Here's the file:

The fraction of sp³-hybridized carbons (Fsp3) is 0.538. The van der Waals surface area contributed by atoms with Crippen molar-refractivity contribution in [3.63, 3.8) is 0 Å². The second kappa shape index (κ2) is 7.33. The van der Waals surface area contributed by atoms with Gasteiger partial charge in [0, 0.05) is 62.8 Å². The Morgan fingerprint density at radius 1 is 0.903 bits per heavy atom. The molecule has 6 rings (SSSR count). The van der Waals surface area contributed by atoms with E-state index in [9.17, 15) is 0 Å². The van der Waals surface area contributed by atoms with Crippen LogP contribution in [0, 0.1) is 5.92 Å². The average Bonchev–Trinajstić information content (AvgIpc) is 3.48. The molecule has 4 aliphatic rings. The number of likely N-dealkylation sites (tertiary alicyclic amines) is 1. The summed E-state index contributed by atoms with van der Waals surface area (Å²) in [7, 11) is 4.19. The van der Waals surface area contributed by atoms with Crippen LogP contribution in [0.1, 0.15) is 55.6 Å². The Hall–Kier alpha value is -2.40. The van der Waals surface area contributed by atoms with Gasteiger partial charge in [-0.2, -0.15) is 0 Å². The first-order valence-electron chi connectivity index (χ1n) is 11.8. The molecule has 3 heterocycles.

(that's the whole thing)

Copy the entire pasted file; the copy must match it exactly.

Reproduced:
The fraction of sp³-hybridized carbons (Fsp3) is 0.538. The van der Waals surface area contributed by atoms with Crippen molar-refractivity contribution in [3.63, 3.8) is 0 Å². The second kappa shape index (κ2) is 7.33. The van der Waals surface area contributed by atoms with Gasteiger partial charge in [0, 0.05) is 62.8 Å². The Morgan fingerprint density at radius 1 is 0.903 bits per heavy atom. The molecule has 6 rings (SSSR count). The van der Waals surface area contributed by atoms with E-state index in [9.17, 15) is 0 Å². The van der Waals surface area contributed by atoms with Crippen LogP contribution in [0, 0.1) is 5.92 Å². The average Bonchev–Trinajstić information content (AvgIpc) is 3.48. The molecule has 4 aliphatic rings. The number of likely N-dealkylation sites (tertiary alicyclic amines) is 1. The summed E-state index contributed by atoms with van der Waals surface area (Å²) in [7, 11) is 4.19. The van der Waals surface area contributed by atoms with Crippen LogP contribution in [0.1, 0.15) is 55.6 Å². The Hall–Kier alpha value is -2.40. The van der Waals surface area contributed by atoms with Gasteiger partial charge in [-0.2, -0.15) is 0 Å². The first-order valence-electron chi connectivity index (χ1n) is 11.8. The molecule has 3 heterocycles.